Spotlight On: Patricia Reid-Merritt, Michael Rodriguez

“Race and Identity in Hispanic America: The White, the Black, and the Brown,”Galloway, N.J. Race is an extremely relevant topic right now. Two Stockton University faculty members recently coauthored “Race and Identity in Hispanic America: The White, the Black, and the Brown,” that focuses on questions surrounding race, color and identity among America's largest Spanish-speaking populations.

Authors Patricia Reid-Merritt, Distinguished Professor of Africana Studies and Social Work; and Michael Rodriguez, associate professor of Political Science, say the book offers both an historical and contemporary analysis of racial and ethnic identity formation over several generations, examining how various populations attempt to integrate themselves into mainstream American culture.

"I've taught courses on race and culture for more than 40 years at Stockton. I have a particular interest in understanding the role that race plays in every aspect of American life.  Historically, here in the U.S., we Patricia Reid-Merritthave operated by a rather narrowly defined, socially-constructed conception of race.  You were either White, Black, Native American or Asian,” Reid-Merritt said. “But as the nation continued to expand with large numbers of Spanish-speaking citizens, questions emerged:  What racial group do they belong to?  The response to this question has been controversial, convoluted and confusing, both to members of the Hispanic/Latino communities and to the larger population, as well.”

“Students would often enter my class and when asked to self-identify their racial group, they would respond ‘Hispanic.’ When further discussing the difference between racial and ethnic groups, many students appeared perplexed.  Others were quite clear,” Reid-Merritt continued. “I vividly recall a student walking into my class on the very first day of my ethnic/race course. ‘Let me introduce myself. My name is Juan and I am a white Puerto Rican!’”

It was then that she realized this was a subject that needed further research and scholarly discourse. As an African American, Reid-Merritt said it was important to her to give a voice to the sizable Afro-Hispanic/Latino populations as well to those, who by virtue of their "Brown" complexions, acknowledge contributions of their African ancestry.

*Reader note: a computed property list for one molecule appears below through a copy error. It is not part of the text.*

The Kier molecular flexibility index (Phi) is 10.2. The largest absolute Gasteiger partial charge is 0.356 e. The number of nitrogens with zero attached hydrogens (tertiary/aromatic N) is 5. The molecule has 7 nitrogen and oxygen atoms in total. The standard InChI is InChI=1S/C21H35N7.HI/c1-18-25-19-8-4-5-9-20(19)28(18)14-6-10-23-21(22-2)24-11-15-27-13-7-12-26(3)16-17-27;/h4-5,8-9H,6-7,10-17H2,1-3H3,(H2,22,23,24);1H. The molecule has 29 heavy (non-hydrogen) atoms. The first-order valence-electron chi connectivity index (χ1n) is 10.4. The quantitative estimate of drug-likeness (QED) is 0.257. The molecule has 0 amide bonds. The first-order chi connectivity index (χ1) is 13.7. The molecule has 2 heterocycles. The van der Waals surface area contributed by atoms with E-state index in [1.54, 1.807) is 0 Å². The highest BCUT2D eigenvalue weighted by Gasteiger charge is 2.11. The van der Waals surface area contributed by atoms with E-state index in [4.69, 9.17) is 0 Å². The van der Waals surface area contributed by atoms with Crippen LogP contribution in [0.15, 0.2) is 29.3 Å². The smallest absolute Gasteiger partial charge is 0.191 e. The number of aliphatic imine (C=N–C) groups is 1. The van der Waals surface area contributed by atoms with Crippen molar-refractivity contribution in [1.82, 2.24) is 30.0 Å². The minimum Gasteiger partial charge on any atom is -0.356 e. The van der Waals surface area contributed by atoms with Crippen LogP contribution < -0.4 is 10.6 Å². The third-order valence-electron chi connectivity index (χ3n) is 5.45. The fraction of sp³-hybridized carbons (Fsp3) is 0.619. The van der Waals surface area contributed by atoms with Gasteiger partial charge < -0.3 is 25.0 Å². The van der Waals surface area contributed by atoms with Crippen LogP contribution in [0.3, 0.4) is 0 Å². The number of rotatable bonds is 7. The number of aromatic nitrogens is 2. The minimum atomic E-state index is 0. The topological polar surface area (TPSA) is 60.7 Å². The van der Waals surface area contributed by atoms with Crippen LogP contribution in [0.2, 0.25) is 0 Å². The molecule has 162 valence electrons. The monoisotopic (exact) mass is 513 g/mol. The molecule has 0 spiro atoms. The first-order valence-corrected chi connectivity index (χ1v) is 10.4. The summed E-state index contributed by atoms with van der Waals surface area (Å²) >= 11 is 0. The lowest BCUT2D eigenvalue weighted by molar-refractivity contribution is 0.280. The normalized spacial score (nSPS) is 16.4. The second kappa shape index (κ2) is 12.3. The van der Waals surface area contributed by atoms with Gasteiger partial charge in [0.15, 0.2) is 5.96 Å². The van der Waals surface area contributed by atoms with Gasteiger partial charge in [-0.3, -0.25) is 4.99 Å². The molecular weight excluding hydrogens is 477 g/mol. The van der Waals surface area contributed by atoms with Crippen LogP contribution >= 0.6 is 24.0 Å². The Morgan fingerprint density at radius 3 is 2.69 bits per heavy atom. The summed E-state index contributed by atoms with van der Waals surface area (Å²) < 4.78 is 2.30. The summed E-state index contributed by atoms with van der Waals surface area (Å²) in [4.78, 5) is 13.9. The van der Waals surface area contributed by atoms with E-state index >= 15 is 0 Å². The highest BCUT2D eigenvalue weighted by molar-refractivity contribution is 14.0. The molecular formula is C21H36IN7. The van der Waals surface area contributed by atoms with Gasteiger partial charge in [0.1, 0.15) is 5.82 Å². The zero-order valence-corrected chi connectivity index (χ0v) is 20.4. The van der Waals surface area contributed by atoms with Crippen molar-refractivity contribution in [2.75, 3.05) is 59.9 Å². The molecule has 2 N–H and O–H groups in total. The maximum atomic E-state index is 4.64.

“It is my hope that this book provides insight into the very diverse nature of the Hispanic/Latino community and the recognition that both racial and ethnic identity have significantly impacted the view of themselves as well as how they are perceived by others," Reid-Merritt concluded. 

Michael RodriguezRodriguez regularly teaches a course at Stockton that focuses on how people think about race, particularly in terms of the underlying assumptions of race discourse in the U.S.

When reflecting on the course and the questions it poses on race, he says, “Is it a fixed essence or a socially constructed identity? The first assumption is largely discredited by scholars but still resonates in the popular imagination. The second is highly political and fluid because identity is not just self-identity but also how we are defined by others. Who decides one's identity, the individual or others, and what should be primary - self-definition or other-definition? I am fascinated by how students grapple with the complexities of these questions both personally and intellectually.

“The book bears witness to my own intellectual journey in matters of identity.  As a fourth-generation Mexican American, my family has been in the United States since the annexation (or, incorporation) of Texas. I am often bemused when asked where I am from,” Rodriguez said. “My usual response of ‘I'm from Texas’ is often met with the rejoinder, ‘No, but where are you really from?’ That's when I smile and say, ‘San Antonio.’ That exchange reveals a misconception about Hispanics the book attempts to dispel - that Latinos are ‘in’ but not ‘of’ this country.”

The book is available for purchase here

-Reported by Mandee McCullough